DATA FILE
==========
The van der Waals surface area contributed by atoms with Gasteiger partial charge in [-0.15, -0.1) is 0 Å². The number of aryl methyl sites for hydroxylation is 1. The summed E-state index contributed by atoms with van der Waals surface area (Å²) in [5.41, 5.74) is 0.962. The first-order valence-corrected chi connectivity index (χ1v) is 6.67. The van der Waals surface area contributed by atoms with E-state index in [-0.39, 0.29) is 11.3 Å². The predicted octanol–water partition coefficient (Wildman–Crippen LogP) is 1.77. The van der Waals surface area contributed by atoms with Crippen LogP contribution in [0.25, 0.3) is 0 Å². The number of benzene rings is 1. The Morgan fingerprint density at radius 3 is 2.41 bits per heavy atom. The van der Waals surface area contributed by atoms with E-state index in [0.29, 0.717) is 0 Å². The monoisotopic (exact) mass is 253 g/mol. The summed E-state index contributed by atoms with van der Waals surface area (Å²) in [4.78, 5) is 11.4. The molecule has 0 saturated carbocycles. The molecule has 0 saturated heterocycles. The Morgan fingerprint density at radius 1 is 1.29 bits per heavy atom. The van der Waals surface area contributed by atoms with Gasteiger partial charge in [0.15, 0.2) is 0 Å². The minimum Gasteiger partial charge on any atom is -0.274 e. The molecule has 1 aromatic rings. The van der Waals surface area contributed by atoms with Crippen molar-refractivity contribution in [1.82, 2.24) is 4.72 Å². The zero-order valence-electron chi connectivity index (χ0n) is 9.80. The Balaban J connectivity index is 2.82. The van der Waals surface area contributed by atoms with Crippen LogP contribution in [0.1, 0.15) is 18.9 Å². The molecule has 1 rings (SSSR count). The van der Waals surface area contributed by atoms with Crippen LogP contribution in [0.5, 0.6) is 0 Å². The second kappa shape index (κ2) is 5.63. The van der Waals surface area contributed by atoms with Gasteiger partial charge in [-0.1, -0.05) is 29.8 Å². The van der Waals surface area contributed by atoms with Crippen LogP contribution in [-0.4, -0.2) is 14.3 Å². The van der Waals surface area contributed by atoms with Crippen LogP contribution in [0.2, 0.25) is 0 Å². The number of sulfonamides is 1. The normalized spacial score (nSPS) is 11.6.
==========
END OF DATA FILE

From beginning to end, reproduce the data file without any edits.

The van der Waals surface area contributed by atoms with Gasteiger partial charge in [-0.15, -0.1) is 0 Å². The number of aryl methyl sites for hydroxylation is 1. The summed E-state index contributed by atoms with van der Waals surface area (Å²) in [5.41, 5.74) is 0.962. The first-order valence-corrected chi connectivity index (χ1v) is 6.67. The van der Waals surface area contributed by atoms with E-state index in [-0.39, 0.29) is 11.3 Å². The predicted octanol–water partition coefficient (Wildman–Crippen LogP) is 1.77. The van der Waals surface area contributed by atoms with Crippen LogP contribution in [0.25, 0.3) is 0 Å². The number of benzene rings is 1. The Morgan fingerprint density at radius 3 is 2.41 bits per heavy atom. The van der Waals surface area contributed by atoms with E-state index in [0.29, 0.717) is 0 Å². The monoisotopic (exact) mass is 253 g/mol. The summed E-state index contributed by atoms with van der Waals surface area (Å²) in [4.78, 5) is 11.4. The molecule has 0 saturated carbocycles. The molecule has 0 saturated heterocycles. The Morgan fingerprint density at radius 1 is 1.29 bits per heavy atom. The van der Waals surface area contributed by atoms with Gasteiger partial charge in [0.15, 0.2) is 0 Å². The minimum Gasteiger partial charge on any atom is -0.274 e. The molecule has 1 aromatic rings. The van der Waals surface area contributed by atoms with Crippen molar-refractivity contribution in [1.82, 2.24) is 4.72 Å². The zero-order valence-electron chi connectivity index (χ0n) is 9.80. The Balaban J connectivity index is 2.82. The van der Waals surface area contributed by atoms with Crippen LogP contribution in [0.1, 0.15) is 18.9 Å². The molecule has 1 rings (SSSR count). The van der Waals surface area contributed by atoms with Crippen LogP contribution in [0.5, 0.6) is 0 Å². The second kappa shape index (κ2) is 5.63. The van der Waals surface area contributed by atoms with Gasteiger partial charge in [-0.1, -0.05) is 29.8 Å². The van der Waals surface area contributed by atoms with Crippen LogP contribution in [-0.4, -0.2) is 14.3 Å². The van der Waals surface area contributed by atoms with Crippen LogP contribution in [0.2, 0.25) is 0 Å². The number of sulfonamides is 1. The normalized spacial score (nSPS) is 11.6.